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Back to base

Sunday 10th July

 

I thought that it was time to complete the story of how we got back to Braunston despite having a faulty gearbox. After we tied up between locks five and six near Atherstone we decided to have a break, after all this was supposed to be our summer holiday! On Tuesday we strolled into the town of Atherstone and just put the mechanical problems behind us for a few hours. After wandering around the market we found ourselves drifting once again in the direction of the Red Lion and finding sanctuary in the Library there. We spent the evening back on the boat thinking about the rest of our journey, the situation wasn’t ideal but we were on familiar waters with hardly any locks to negotiate, heading in the right direction.

The weather was fair again on Wednesday so we had another wander around Atherstone before having lunch in our favourite venue, The Red Lion. There are many pubs and eateries in Atherstone but to be perfectly honest we haven’t tried any other simply because we have always enjoyed good food, friendly service and a warm welcome in a lovely setting. After lunch we did a bit of shopping before returning to the boat where we prepared for the next part of our journey. We crept up the remaining five locks before stopping at the top to take on water, empty the toilet and chuck the rubbish. There was a queue of boats waiting to descend when a pair of ex working boats chugged past them all and smashed into the top lock gate, claiming first place for the descent. Luckily (for them) this didn’t directly affect us so we edged past them in the opposite direction and left the other boaters to chunter. Unfortunately there are a number of ex working boat owners who seem to think that they have a right to some priority over leisure boaters. That isn’t the case and their boats are just leisure craft too. Oh, and for the record, had we been in that queue, they would have been reversing the “pair” to the back of it even if some force, reasonable or otherwise had been needed. We ended our day back at Springwood Haven where we moored up for the night.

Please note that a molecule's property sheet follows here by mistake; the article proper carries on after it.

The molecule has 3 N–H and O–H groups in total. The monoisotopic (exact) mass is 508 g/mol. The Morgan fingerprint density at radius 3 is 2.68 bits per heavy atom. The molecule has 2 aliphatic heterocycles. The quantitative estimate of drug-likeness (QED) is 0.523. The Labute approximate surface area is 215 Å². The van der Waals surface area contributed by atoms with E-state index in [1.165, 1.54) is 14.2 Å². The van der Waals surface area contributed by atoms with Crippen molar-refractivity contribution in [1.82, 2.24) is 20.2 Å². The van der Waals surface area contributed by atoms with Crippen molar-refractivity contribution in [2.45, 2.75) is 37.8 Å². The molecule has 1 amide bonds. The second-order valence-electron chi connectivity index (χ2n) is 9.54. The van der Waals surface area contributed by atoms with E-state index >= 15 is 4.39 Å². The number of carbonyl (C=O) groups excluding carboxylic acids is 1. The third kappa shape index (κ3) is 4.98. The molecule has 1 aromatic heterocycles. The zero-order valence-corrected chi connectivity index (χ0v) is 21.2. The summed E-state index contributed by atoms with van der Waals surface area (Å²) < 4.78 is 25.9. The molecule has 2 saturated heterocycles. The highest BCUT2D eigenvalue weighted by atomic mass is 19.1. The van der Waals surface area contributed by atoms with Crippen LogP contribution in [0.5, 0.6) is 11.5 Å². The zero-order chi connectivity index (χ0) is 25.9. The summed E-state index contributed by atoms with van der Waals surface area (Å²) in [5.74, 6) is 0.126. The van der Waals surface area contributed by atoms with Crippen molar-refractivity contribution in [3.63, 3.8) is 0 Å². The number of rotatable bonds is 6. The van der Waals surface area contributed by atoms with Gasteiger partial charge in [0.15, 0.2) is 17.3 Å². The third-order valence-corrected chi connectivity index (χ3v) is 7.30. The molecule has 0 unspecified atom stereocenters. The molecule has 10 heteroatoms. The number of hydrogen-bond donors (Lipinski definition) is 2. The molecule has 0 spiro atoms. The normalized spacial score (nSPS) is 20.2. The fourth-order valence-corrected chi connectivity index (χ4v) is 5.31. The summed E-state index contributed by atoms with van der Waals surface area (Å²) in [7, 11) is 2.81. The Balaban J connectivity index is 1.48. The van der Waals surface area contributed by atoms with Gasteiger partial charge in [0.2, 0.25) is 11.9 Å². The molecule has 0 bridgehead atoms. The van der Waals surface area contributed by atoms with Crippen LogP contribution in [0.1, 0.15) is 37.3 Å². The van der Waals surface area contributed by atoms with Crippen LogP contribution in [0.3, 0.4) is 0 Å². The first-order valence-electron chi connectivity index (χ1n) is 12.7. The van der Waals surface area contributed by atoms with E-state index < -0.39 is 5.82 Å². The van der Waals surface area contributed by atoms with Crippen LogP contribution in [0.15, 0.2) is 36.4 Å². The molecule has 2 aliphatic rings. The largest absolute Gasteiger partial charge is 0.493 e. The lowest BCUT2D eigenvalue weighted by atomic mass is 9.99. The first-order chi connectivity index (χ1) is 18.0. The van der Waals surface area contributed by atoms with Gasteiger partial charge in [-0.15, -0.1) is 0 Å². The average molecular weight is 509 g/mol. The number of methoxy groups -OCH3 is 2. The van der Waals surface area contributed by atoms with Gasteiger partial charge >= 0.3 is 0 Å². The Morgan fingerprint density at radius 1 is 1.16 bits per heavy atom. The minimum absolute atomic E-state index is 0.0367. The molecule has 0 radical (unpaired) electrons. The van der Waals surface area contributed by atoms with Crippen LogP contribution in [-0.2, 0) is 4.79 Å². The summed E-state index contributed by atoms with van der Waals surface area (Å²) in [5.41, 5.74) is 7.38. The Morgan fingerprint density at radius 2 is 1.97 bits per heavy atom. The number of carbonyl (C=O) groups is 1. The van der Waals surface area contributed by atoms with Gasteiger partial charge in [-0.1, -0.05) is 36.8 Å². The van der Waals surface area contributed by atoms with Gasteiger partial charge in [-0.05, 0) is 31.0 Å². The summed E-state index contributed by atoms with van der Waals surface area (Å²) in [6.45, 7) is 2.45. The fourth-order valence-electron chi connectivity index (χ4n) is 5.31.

On Thursday morning I took a walk over to the marina and had a talk with the mechanic there about our gearbox problem. He told me that the gearbox we had was still in production but any work we needed would have to be done there. We sorted ourselves out and plodded on down the Coventry canal through Nuneaton, past the entrance to the Ashby canal at Marston Jabbett and on to Sutton stop. We had a slight delay at the shallow lock and then we made our way along the North Oxford before being luckily enough to find a mooring at Ansty, almost in the place that we had abandoned ship in November 2010. We spent some time outside watching the ducks and moorhens messing about on the water.

The weather forecasters had predicted showers for Friday but I was feeling lucky so we untied and headed back to base. We weren’t lucky and after a few sharp showers, the heavens opened in the early afternoon and I got soaked, should have stayed put I suppose!

We passed Treena and Stuart on Carpe Diem heading north after we had passed through Rugby and then we saw another of our old pals, Serendipity Steve (Plays Tuba, Drives Trucks and Drinks Beer) tied up somewhere south of Hillmorton. We eventually reached the marina at half past five, tied up and after eating our evening meal, flopped in front of the telly for a while before turning in for the night.

Saturday morning dawned and after our customary morning cuppa, we got dressed and set off on our trek to get the car back from our house. The trip involved a bus trip from Braunston to Rugby railway station which took forty five minutes and then we drank coffee while we waited another fifty minutes for the train to Nuneaton. The train journey to Nuneaton only lasted twelve minutes and a fair chunk of that runs parallel to the canal that we had travelled along the previous day. Alighting at Nuneaton, we walked across the car park and down the road to the bus station where we caught the 158 service which would get us back to within walking distance of our home and the car. After dealing with the post and checking out the produce in the garden we headed back to Braunston. We’ve decided to live on the boat for the second week of the holiday, get some expert opinion on the gearbox and then decide on whether to repair it or to replace it and the engine. This might seem like a drastic move but we intend to keep Phoenix III for another five or six years and we are fed up of being blighted by the mechanical problems associated with running an obsolete engine and gearbox both of which were built in China. A modern engine and drive-train should bring us some peace of mind and improve the sale-ability of the boat when the time comes.